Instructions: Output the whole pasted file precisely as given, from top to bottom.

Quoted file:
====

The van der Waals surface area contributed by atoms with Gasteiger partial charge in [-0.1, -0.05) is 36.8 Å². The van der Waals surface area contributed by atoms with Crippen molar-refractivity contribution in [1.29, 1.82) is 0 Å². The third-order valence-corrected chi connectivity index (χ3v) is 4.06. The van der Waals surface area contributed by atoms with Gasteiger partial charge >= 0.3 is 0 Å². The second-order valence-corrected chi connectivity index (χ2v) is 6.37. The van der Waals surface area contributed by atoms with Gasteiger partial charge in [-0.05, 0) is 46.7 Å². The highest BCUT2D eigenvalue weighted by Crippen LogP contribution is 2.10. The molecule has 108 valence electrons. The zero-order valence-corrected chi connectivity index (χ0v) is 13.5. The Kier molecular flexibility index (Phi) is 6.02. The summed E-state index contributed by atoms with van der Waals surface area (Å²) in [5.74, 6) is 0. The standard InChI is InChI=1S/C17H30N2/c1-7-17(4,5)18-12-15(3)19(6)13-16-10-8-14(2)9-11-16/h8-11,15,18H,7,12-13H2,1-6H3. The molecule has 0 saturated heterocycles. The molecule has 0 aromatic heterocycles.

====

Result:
The van der Waals surface area contributed by atoms with Gasteiger partial charge in [-0.1, -0.05) is 36.8 Å². The van der Waals surface area contributed by atoms with Crippen molar-refractivity contribution in [1.29, 1.82) is 0 Å². The third-order valence-corrected chi connectivity index (χ3v) is 4.06. The van der Waals surface area contributed by atoms with Gasteiger partial charge >= 0.3 is 0 Å². The second-order valence-corrected chi connectivity index (χ2v) is 6.37. The van der Waals surface area contributed by atoms with Gasteiger partial charge in [-0.05, 0) is 46.7 Å². The highest BCUT2D eigenvalue weighted by Crippen LogP contribution is 2.10. The molecule has 108 valence electrons. The zero-order valence-corrected chi connectivity index (χ0v) is 13.5. The Kier molecular flexibility index (Phi) is 6.02. The summed E-state index contributed by atoms with van der Waals surface area (Å²) in [5.74, 6) is 0. The standard InChI is InChI=1S/C17H30N2/c1-7-17(4,5)18-12-15(3)19(6)13-16-10-8-14(2)9-11-16/h8-11,15,18H,7,12-13H2,1-6H3. The molecule has 0 saturated heterocycles. The molecule has 0 aromatic heterocycles.